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U.S. coal production is up sharply after hitting a 50-year low last year

A coal hauling truck with 240 tons of coal drives to the surface at the Buckskin Coal Mine in Gillette, Wyo., May 5, 2004.
Robert Nickelsberg
/
Getty Images
A coal hauling truck with 240 tons of coal drives to the surface at the Buckskin Coal Mine in Gillette, Wyo., May 5, 2004.

More than 40% of America's coal comes from the Powder River Basin, a 120-mile swath along the Montana-Wyoming border.

But times have been tough for producers there. Like other U.S. coal-producing areas, the Powder River Basin has seen mine closures and job losses mount in recent years. Production hit a 50-year low in 2020, and 151 coal mines were idled or closed.

"It's been year after year where we've seen decline, decline, decline," says Joe Micheletti, an executive with Westmoreland Mining, which operates three mines in Montana.

"Our hope is maybe we've hit the bottom," he says, "and what we see coming is maybe ... that the coal demand is going to be maybe steady."

Consulting company IHS Markit says natural gas prices and energy demand dropped early in the COVID-19 pandemic. Unburned coal piled up into a surplus in 2020.

Now, surging global demand has chipped away at the supply. James Stevenson with IHS-Markit says coal demand is especially high in the Asia-Pacific region.

"There isn't enough coal in China," says Stevenson. "Japan's had more coal demand. So there's a scramble to buy coal from where you can."

Including from producers in the U.S.

The future of coal probably won't be a repeat of 2021

As the Biden administration prepares to negotiate reductions in fossil fuel use at the Glasgow climate summit at the end of the month, U.S. coal production is actually up significantly this year.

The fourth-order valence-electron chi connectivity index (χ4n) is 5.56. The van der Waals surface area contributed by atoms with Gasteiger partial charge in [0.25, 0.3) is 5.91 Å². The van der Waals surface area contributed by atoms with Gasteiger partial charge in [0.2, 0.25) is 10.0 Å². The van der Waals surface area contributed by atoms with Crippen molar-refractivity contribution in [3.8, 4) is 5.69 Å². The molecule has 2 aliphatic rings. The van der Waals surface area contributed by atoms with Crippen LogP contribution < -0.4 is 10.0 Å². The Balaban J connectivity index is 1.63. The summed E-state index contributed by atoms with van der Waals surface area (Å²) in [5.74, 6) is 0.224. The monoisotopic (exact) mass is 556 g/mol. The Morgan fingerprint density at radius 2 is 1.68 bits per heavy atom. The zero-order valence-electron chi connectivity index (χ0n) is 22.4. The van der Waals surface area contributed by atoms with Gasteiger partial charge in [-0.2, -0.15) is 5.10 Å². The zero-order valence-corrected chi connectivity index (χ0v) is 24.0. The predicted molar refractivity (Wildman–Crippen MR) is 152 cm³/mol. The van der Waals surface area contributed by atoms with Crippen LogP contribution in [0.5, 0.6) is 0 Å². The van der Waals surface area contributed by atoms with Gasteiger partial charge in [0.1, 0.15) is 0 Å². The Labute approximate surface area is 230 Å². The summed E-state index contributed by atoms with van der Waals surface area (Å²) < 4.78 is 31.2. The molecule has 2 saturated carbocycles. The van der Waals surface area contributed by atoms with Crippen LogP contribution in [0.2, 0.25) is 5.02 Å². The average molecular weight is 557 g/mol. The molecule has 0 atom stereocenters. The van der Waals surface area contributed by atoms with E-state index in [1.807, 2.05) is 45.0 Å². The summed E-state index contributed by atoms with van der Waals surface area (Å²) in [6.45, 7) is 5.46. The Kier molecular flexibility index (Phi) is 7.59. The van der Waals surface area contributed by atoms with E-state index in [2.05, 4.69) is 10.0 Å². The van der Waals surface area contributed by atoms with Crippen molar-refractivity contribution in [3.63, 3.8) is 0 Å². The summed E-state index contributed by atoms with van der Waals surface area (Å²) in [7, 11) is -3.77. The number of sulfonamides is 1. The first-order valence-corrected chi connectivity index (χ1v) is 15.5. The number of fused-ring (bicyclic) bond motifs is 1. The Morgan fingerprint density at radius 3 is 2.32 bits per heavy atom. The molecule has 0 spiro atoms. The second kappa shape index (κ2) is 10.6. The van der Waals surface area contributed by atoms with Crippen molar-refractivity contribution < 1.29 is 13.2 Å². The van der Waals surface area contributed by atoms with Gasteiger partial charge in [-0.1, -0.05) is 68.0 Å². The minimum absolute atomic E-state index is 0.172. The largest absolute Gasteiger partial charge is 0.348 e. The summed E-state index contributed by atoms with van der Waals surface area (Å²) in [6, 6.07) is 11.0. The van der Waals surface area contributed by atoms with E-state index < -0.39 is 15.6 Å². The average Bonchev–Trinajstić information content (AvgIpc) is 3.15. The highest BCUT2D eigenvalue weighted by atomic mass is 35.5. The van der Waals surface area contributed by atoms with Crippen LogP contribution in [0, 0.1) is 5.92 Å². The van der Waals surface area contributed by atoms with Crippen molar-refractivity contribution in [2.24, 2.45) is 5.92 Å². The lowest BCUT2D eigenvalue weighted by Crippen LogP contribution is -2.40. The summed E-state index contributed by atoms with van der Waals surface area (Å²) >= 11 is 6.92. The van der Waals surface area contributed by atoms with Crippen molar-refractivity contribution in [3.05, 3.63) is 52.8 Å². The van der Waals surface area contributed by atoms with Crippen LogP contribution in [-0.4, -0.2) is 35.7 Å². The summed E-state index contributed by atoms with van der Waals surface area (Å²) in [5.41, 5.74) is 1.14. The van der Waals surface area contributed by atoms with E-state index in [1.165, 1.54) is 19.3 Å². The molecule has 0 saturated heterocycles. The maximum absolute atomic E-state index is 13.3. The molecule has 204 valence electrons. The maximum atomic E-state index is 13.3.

Natural gas prices rose significantly this summer, and now American coal producers are on track for the first year-over-year rebound in production since 2014.

The U.S. Energy Information Administration expects 22% growth in electricity generation from coal this year compared to 2020, partially due to coal's stable prices and the high cost of natural gas.

But experts say it's not a sign of what's to come, as much as a reflection of the exceptional period we're currently in.

The EIA says the increase in coal generation is unlikely to continue in the long term due to continued power plant retirements and competition from other generation alternatives like natural gas.

Copyright 2021 Yellowstone Public Radio. To see more, visit Yellowstone Public Radio.

Kayla Desroches
Kayla Desroches reports for Yellowstone Public Radio in Billings. She was born and raised in Brooklyn, New York, and stayed in the city for college, where she hosted a radio show that featured serialized dramas like the Shadow and Suspense. In her pathway to full employment, she interned at WNYC in New York City and KTOO in Juneau, Alaska. She then spent a few years on the island of Kodiak, Alaska, where she transitioned from reporter to news director before moving to Montana.